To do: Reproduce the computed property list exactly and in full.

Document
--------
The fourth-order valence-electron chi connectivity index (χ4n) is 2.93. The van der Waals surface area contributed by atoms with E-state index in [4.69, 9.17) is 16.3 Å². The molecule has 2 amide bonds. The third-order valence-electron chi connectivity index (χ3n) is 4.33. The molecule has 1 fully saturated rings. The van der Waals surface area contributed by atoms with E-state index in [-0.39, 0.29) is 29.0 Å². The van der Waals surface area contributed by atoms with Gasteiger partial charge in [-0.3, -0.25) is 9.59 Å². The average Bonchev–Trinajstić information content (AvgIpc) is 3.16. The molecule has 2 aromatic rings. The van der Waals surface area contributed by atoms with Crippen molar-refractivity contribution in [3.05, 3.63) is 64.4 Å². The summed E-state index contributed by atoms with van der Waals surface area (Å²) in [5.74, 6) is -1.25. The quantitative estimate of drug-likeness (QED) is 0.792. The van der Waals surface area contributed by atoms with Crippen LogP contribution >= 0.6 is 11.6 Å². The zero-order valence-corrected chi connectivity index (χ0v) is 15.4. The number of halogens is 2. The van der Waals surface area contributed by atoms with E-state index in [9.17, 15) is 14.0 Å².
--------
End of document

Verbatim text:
The fourth-order valence-electron chi connectivity index (χ4n) is 2.93. The van der Waals surface area contributed by atoms with E-state index in [4.69, 9.17) is 16.3 Å². The molecule has 2 amide bonds. The third-order valence-electron chi connectivity index (χ3n) is 4.33. The molecule has 1 fully saturated rings. The van der Waals surface area contributed by atoms with E-state index in [-0.39, 0.29) is 29.0 Å². The van der Waals surface area contributed by atoms with Gasteiger partial charge in [-0.3, -0.25) is 9.59 Å². The average Bonchev–Trinajstić information content (AvgIpc) is 3.16. The molecule has 2 aromatic rings. The van der Waals surface area contributed by atoms with Crippen molar-refractivity contribution in [3.05, 3.63) is 64.4 Å². The summed E-state index contributed by atoms with van der Waals surface area (Å²) in [5.74, 6) is -1.25. The quantitative estimate of drug-likeness (QED) is 0.792. The van der Waals surface area contributed by atoms with Crippen LogP contribution >= 0.6 is 11.6 Å². The zero-order valence-corrected chi connectivity index (χ0v) is 15.4. The number of halogens is 2. The van der Waals surface area contributed by atoms with E-state index in [9.17, 15) is 14.0 Å².